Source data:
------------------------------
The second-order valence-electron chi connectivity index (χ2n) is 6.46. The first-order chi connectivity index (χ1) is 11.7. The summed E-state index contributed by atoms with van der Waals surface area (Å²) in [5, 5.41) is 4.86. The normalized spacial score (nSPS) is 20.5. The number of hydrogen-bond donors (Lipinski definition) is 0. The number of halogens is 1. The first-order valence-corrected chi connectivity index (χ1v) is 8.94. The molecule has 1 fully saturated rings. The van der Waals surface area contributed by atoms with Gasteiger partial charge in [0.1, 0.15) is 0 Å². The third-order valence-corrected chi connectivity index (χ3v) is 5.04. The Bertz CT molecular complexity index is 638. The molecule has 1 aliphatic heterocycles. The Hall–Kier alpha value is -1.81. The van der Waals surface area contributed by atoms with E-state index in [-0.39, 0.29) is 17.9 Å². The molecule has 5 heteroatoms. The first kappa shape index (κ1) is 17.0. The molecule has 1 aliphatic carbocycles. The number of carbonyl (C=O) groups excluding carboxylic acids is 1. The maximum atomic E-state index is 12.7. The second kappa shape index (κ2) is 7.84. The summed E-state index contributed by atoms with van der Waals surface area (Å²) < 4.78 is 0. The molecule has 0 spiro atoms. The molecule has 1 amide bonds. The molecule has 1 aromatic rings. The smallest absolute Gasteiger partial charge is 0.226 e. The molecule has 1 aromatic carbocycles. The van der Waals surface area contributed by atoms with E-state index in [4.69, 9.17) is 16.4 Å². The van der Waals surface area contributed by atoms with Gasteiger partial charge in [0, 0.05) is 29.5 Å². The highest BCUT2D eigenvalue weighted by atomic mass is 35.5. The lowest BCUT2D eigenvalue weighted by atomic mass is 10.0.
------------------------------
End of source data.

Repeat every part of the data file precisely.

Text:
The second-order valence-electron chi connectivity index (χ2n) is 6.46. The first-order chi connectivity index (χ1) is 11.7. The summed E-state index contributed by atoms with van der Waals surface area (Å²) in [5, 5.41) is 4.86. The normalized spacial score (nSPS) is 20.5. The number of hydrogen-bond donors (Lipinski definition) is 0. The number of halogens is 1. The first-order valence-corrected chi connectivity index (χ1v) is 8.94. The molecule has 1 fully saturated rings. The van der Waals surface area contributed by atoms with Gasteiger partial charge in [0.1, 0.15) is 0 Å². The third-order valence-corrected chi connectivity index (χ3v) is 5.04. The Bertz CT molecular complexity index is 638. The molecule has 1 aliphatic heterocycles. The Hall–Kier alpha value is -1.81. The van der Waals surface area contributed by atoms with E-state index in [-0.39, 0.29) is 17.9 Å². The molecule has 5 heteroatoms. The first kappa shape index (κ1) is 17.0. The molecule has 1 aliphatic carbocycles. The number of carbonyl (C=O) groups excluding carboxylic acids is 1. The maximum atomic E-state index is 12.7. The second kappa shape index (κ2) is 7.84. The summed E-state index contributed by atoms with van der Waals surface area (Å²) < 4.78 is 0. The molecule has 0 spiro atoms. The molecule has 1 amide bonds. The molecule has 1 aromatic rings. The smallest absolute Gasteiger partial charge is 0.226 e. The molecule has 1 aromatic carbocycles. The van der Waals surface area contributed by atoms with E-state index in [4.69, 9.17) is 16.4 Å². The van der Waals surface area contributed by atoms with Gasteiger partial charge in [0, 0.05) is 29.5 Å². The highest BCUT2D eigenvalue weighted by atomic mass is 35.5. The lowest BCUT2D eigenvalue weighted by atomic mass is 10.0.